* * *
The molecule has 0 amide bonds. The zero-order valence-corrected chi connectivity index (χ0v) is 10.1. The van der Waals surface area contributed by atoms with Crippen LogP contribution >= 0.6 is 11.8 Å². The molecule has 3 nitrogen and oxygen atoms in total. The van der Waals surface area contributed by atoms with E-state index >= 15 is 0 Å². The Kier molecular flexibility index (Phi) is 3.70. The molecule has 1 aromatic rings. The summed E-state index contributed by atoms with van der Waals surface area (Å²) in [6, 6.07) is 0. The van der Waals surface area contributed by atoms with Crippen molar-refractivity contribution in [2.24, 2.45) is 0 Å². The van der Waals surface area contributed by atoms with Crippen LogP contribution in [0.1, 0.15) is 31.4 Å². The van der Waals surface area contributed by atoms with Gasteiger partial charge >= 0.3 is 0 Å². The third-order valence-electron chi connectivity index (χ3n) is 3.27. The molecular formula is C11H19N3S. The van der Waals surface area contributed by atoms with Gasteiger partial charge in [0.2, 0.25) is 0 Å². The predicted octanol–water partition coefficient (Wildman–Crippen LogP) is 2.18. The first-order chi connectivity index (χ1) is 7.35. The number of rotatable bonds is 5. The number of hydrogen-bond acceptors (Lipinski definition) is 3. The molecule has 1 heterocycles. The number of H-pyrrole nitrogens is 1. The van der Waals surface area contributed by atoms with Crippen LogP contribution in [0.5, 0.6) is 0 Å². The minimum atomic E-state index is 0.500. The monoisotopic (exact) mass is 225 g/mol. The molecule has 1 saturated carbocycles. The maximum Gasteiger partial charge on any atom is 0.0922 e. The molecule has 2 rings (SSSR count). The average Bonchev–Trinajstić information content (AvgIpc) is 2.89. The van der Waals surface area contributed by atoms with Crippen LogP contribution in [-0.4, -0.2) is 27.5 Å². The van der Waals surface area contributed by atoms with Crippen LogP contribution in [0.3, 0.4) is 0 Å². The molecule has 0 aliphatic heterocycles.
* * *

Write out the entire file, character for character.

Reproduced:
The molecule has 0 amide bonds. The zero-order valence-corrected chi connectivity index (χ0v) is 10.1. The van der Waals surface area contributed by atoms with Crippen LogP contribution >= 0.6 is 11.8 Å². The molecule has 3 nitrogen and oxygen atoms in total. The van der Waals surface area contributed by atoms with E-state index >= 15 is 0 Å². The Kier molecular flexibility index (Phi) is 3.70. The molecule has 1 aromatic rings. The summed E-state index contributed by atoms with van der Waals surface area (Å²) in [6, 6.07) is 0. The van der Waals surface area contributed by atoms with Crippen molar-refractivity contribution in [2.24, 2.45) is 0 Å². The van der Waals surface area contributed by atoms with Crippen LogP contribution in [0.1, 0.15) is 31.4 Å². The van der Waals surface area contributed by atoms with Gasteiger partial charge >= 0.3 is 0 Å². The third-order valence-electron chi connectivity index (χ3n) is 3.27. The molecular formula is C11H19N3S. The van der Waals surface area contributed by atoms with Gasteiger partial charge in [0.2, 0.25) is 0 Å². The predicted octanol–water partition coefficient (Wildman–Crippen LogP) is 2.18. The first-order chi connectivity index (χ1) is 7.35. The number of rotatable bonds is 5. The number of hydrogen-bond acceptors (Lipinski definition) is 3. The molecule has 1 heterocycles. The number of H-pyrrole nitrogens is 1. The van der Waals surface area contributed by atoms with Crippen LogP contribution in [0.5, 0.6) is 0 Å². The minimum atomic E-state index is 0.500. The monoisotopic (exact) mass is 225 g/mol. The molecule has 1 saturated carbocycles. The maximum Gasteiger partial charge on any atom is 0.0922 e. The molecule has 2 rings (SSSR count). The average Bonchev–Trinajstić information content (AvgIpc) is 2.89. The van der Waals surface area contributed by atoms with Crippen LogP contribution in [-0.4, -0.2) is 27.5 Å². The van der Waals surface area contributed by atoms with Crippen LogP contribution in [0.3, 0.4) is 0 Å². The molecule has 0 aliphatic heterocycles.